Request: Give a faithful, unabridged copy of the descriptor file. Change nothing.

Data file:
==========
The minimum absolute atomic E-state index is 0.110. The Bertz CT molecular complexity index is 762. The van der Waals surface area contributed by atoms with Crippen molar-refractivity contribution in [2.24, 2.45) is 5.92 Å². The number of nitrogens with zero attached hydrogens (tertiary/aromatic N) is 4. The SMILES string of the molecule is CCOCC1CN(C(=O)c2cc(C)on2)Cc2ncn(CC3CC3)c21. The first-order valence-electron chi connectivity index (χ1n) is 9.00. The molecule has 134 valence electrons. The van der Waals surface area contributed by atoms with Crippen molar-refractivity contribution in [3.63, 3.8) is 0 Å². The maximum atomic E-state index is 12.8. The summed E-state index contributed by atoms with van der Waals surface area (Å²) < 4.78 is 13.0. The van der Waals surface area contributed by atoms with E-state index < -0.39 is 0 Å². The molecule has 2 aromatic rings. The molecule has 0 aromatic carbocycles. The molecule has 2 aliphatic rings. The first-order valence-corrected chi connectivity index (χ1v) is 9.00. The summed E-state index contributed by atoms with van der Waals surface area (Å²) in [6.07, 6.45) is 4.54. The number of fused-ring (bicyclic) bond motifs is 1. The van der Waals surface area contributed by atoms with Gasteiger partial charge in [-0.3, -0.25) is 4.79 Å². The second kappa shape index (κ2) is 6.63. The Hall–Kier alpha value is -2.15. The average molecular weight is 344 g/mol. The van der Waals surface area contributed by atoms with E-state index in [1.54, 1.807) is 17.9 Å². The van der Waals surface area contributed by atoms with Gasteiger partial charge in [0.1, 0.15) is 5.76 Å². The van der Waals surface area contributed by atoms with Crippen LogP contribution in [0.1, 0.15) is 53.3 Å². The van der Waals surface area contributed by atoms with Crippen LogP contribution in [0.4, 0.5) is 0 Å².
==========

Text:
The minimum absolute atomic E-state index is 0.110. The Bertz CT molecular complexity index is 762. The van der Waals surface area contributed by atoms with Crippen molar-refractivity contribution in [2.24, 2.45) is 5.92 Å². The number of nitrogens with zero attached hydrogens (tertiary/aromatic N) is 4. The SMILES string of the molecule is CCOCC1CN(C(=O)c2cc(C)on2)Cc2ncn(CC3CC3)c21. The first-order valence-electron chi connectivity index (χ1n) is 9.00. The molecule has 134 valence electrons. The van der Waals surface area contributed by atoms with Crippen molar-refractivity contribution in [3.63, 3.8) is 0 Å². The maximum atomic E-state index is 12.8. The summed E-state index contributed by atoms with van der Waals surface area (Å²) < 4.78 is 13.0. The van der Waals surface area contributed by atoms with E-state index < -0.39 is 0 Å². The molecule has 2 aromatic rings. The molecule has 0 aromatic carbocycles. The molecule has 2 aliphatic rings. The first-order valence-corrected chi connectivity index (χ1v) is 9.00. The summed E-state index contributed by atoms with van der Waals surface area (Å²) in [6.07, 6.45) is 4.54. The number of fused-ring (bicyclic) bond motifs is 1. The van der Waals surface area contributed by atoms with Gasteiger partial charge in [-0.3, -0.25) is 4.79 Å². The second kappa shape index (κ2) is 6.63. The Hall–Kier alpha value is -2.15. The average molecular weight is 344 g/mol. The van der Waals surface area contributed by atoms with E-state index in [1.54, 1.807) is 17.9 Å². The van der Waals surface area contributed by atoms with Gasteiger partial charge in [0.1, 0.15) is 5.76 Å². The van der Waals surface area contributed by atoms with Crippen LogP contribution in [0.1, 0.15) is 53.3 Å². The van der Waals surface area contributed by atoms with Crippen LogP contribution in [0.4, 0.5) is 0 Å².